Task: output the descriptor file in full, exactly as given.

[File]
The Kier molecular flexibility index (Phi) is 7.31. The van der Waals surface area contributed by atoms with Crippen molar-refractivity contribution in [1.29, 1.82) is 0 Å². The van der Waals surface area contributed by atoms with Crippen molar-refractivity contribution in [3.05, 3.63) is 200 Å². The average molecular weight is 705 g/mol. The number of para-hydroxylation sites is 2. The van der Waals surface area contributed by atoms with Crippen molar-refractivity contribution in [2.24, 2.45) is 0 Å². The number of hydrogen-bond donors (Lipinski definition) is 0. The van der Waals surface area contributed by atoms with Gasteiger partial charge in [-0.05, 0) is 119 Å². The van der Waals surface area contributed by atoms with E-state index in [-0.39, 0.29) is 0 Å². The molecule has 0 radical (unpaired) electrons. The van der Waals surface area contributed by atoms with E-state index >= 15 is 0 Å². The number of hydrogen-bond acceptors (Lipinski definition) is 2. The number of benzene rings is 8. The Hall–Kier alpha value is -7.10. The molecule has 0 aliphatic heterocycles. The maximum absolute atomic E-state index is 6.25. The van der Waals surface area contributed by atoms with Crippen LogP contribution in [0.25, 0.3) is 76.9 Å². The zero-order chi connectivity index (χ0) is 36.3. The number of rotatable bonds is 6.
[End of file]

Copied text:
The Kier molecular flexibility index (Phi) is 7.31. The van der Waals surface area contributed by atoms with Crippen molar-refractivity contribution in [1.29, 1.82) is 0 Å². The van der Waals surface area contributed by atoms with Crippen molar-refractivity contribution in [3.05, 3.63) is 200 Å². The average molecular weight is 705 g/mol. The number of para-hydroxylation sites is 2. The van der Waals surface area contributed by atoms with Crippen molar-refractivity contribution in [2.24, 2.45) is 0 Å². The number of hydrogen-bond donors (Lipinski definition) is 0. The van der Waals surface area contributed by atoms with Gasteiger partial charge in [-0.05, 0) is 119 Å². The van der Waals surface area contributed by atoms with E-state index in [-0.39, 0.29) is 0 Å². The molecule has 0 radical (unpaired) electrons. The van der Waals surface area contributed by atoms with E-state index >= 15 is 0 Å². The number of hydrogen-bond acceptors (Lipinski definition) is 2. The number of benzene rings is 8. The Hall–Kier alpha value is -7.10. The molecule has 0 aliphatic heterocycles. The maximum absolute atomic E-state index is 6.25. The van der Waals surface area contributed by atoms with Crippen LogP contribution in [0.25, 0.3) is 76.9 Å². The zero-order chi connectivity index (χ0) is 36.3. The number of rotatable bonds is 6.